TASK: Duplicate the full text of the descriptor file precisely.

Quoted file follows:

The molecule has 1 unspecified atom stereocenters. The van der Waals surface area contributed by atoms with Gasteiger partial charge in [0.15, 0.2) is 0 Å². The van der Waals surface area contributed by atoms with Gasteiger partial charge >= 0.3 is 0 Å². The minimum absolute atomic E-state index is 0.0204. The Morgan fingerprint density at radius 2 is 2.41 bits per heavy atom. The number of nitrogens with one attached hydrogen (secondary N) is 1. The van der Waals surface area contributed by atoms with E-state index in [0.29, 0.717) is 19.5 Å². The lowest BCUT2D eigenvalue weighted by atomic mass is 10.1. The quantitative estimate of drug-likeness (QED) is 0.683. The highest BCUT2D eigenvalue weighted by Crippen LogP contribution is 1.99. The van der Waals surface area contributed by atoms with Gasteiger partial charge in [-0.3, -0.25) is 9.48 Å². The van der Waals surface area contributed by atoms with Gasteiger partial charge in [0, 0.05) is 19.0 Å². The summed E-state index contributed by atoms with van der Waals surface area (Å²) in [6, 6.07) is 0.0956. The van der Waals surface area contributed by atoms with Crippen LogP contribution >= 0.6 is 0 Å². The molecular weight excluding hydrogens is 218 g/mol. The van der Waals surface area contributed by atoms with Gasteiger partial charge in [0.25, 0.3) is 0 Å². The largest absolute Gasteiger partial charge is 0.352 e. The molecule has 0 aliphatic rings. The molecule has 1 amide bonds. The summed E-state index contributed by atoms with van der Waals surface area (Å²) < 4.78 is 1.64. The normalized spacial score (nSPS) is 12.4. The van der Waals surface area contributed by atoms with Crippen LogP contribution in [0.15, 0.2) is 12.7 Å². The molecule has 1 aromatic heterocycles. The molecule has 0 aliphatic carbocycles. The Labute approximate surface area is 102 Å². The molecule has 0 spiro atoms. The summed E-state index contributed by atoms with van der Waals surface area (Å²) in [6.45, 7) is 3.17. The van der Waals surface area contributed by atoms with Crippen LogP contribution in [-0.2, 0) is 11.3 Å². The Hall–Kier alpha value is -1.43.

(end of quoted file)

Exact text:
The molecule has 1 unspecified atom stereocenters. The van der Waals surface area contributed by atoms with Gasteiger partial charge in [0.15, 0.2) is 0 Å². The van der Waals surface area contributed by atoms with Gasteiger partial charge >= 0.3 is 0 Å². The minimum absolute atomic E-state index is 0.0204. The Morgan fingerprint density at radius 2 is 2.41 bits per heavy atom. The number of nitrogens with one attached hydrogen (secondary N) is 1. The van der Waals surface area contributed by atoms with E-state index in [0.29, 0.717) is 19.5 Å². The lowest BCUT2D eigenvalue weighted by atomic mass is 10.1. The quantitative estimate of drug-likeness (QED) is 0.683. The highest BCUT2D eigenvalue weighted by Crippen LogP contribution is 1.99. The van der Waals surface area contributed by atoms with Gasteiger partial charge in [-0.3, -0.25) is 9.48 Å². The van der Waals surface area contributed by atoms with Gasteiger partial charge in [0, 0.05) is 19.0 Å². The summed E-state index contributed by atoms with van der Waals surface area (Å²) in [6, 6.07) is 0.0956. The van der Waals surface area contributed by atoms with Crippen LogP contribution >= 0.6 is 0 Å². The molecular weight excluding hydrogens is 218 g/mol. The van der Waals surface area contributed by atoms with Gasteiger partial charge in [0.25, 0.3) is 0 Å². The largest absolute Gasteiger partial charge is 0.352 e. The molecule has 0 aliphatic rings. The molecule has 1 amide bonds. The summed E-state index contributed by atoms with van der Waals surface area (Å²) < 4.78 is 1.64. The normalized spacial score (nSPS) is 12.4. The van der Waals surface area contributed by atoms with Crippen LogP contribution in [0.15, 0.2) is 12.7 Å². The molecule has 1 aromatic heterocycles. The molecule has 0 aliphatic carbocycles. The Labute approximate surface area is 102 Å². The molecule has 0 spiro atoms. The summed E-state index contributed by atoms with van der Waals surface area (Å²) in [6.45, 7) is 3.17. The van der Waals surface area contributed by atoms with Crippen LogP contribution in [-0.2, 0) is 11.3 Å². The Hall–Kier alpha value is -1.43.